The whole game isn’t like that, but this particular story mission was a badly tuned break in the progression curve. And the sad fact is: this is technically a viable solution to every mission. Will you still feel clever replaying a tricky mission over and over knowing that you could technically just out-level it? And sometimes have to? Those questions are something you will have to answer for yourself.
If you are a fan of Tower Defense games, I would say that Prime World: Defenders is a solid entry in the sub-genre. If you care less about the sub-genre and more about compelling games themselves, well, you will probably still have fun for a while. As an on-and-off-again MMO player, I experienced considerable pull towards playing “just one more map” and farming money/XP fodder for my towers. As long as you know what you are getting yourself into, you will probably be fine with Prime World: Defenders. Just to be safe though, I would wait for a Steam/bundle deal.
Review: Sanctum + DLC
Game: Sanctum + DLC
Recommended price: $10 (as in $10 for game + DLC)
Metacritic Score: 70
Completion Time: 12-20 hours
Buy If You Like: A little FPS in your Tower Defense
Sanctum is a Tower Defense game combined with FPS elements that starts blurring the definition of an “indie” title. The gameplay mechanics are tight, the background environments are amazing, and there is an overall degree of polish not necessarily seen in $10 games. About the only thing missing is something in the way of a narrative, which would arguably be out of place in a Tower Defense game anyway.
That is not to say that Sanctum gets everything right. The base game goes for $9.99 on Steam, but includes includes only 6 maps. While you may spend 1-2 hours per map depending on whether you beat the 25-30 waves of aliens on your first try or not, the maps themselves correspond closer to archetypes than maps per se. For example, there is one completely open map, one map with aliens spawning on opposite sides, one ultra-huge map, one map with a maze pre-built, and so on. If you particularly enjoyed ultra-huge maps, well, you get just the one. Theorhetically Coffee Stain Studios can simply add more, but given the fact that four maps have been added as $2 DLC, it may soon start getting too expensive for the entertainment generated.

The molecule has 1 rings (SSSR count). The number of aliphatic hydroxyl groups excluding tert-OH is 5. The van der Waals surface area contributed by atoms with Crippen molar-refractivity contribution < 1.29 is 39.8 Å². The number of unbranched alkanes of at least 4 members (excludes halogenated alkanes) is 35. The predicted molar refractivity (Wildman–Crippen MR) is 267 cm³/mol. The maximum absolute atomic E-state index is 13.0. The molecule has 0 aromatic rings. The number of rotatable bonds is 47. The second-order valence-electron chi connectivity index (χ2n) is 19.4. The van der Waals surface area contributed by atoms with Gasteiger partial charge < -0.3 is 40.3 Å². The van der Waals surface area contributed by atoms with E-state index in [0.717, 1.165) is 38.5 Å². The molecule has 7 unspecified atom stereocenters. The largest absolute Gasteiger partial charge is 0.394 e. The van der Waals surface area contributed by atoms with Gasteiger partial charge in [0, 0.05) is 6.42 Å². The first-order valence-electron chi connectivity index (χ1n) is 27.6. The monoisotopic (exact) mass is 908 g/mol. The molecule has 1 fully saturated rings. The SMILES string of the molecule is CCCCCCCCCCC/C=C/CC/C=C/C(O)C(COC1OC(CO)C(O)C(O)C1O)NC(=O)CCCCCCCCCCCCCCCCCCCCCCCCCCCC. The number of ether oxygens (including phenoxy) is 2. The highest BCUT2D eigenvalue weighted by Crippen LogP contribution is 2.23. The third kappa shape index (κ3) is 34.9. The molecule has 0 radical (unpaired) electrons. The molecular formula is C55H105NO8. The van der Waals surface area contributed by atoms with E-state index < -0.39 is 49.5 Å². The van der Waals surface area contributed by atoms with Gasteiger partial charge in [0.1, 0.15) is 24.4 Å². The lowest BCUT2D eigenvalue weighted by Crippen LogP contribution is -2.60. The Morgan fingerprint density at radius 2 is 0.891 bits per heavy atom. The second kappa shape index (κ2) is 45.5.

The one thing Sanctum has going for it is that each map supports a lot of customization options in terms of building mazes and placing towers. Indeed, the building of the maze to begin with feels like its own distinct game (which it arguably is). So if your favorite map is Arc, as long as you don’t build the same maze with the same towers while equipped with the same guns, it will be subtly different. Combine that with up to 4-player co-op and 4 different Survival Modes and 4 different difficulties, and the limited map options feel less oppressive.
That being said, keep in mind that Sanctum is a Tower Defense game at heart with FPS thrown in as well. Each wave is stronger than the last not through numbers or strategy, but simply an increase in alien HP. While upgrading your weapons and towers with resources generated via completed waves generally keeps pace (at least on Normal), the “difficulty” of the game really comes down to shooting the same thing more times. And since there is no randomness in alien behavior, the waves or types (you can see what’s coming 5 waves down the line), playing for long periods of time can quickly burn you out. Which probably could be summed up with “it’s Tower Defense, stupid.”
Sanctum DLC Review:
Killing Floor ($0.99) – Floor tile that acts as a rechargeable land mine. The one big plus of this tile is that it consistently will damage Hoverers (i.e. the floaty aliens immune to damage from the front). That being said, I have found these fairly weak in comparison to standard Slow Fields or Amp Fields which come with the base game.
Penetrator ($0.99) – Tower block that shoots a beam that damages all enemies in a line. Sounds amazing at first, but its slow rate of fire and tracking issues means it will shoot diagonally most of the time and otherwise completely waste its multi-damage capability. Not recommended.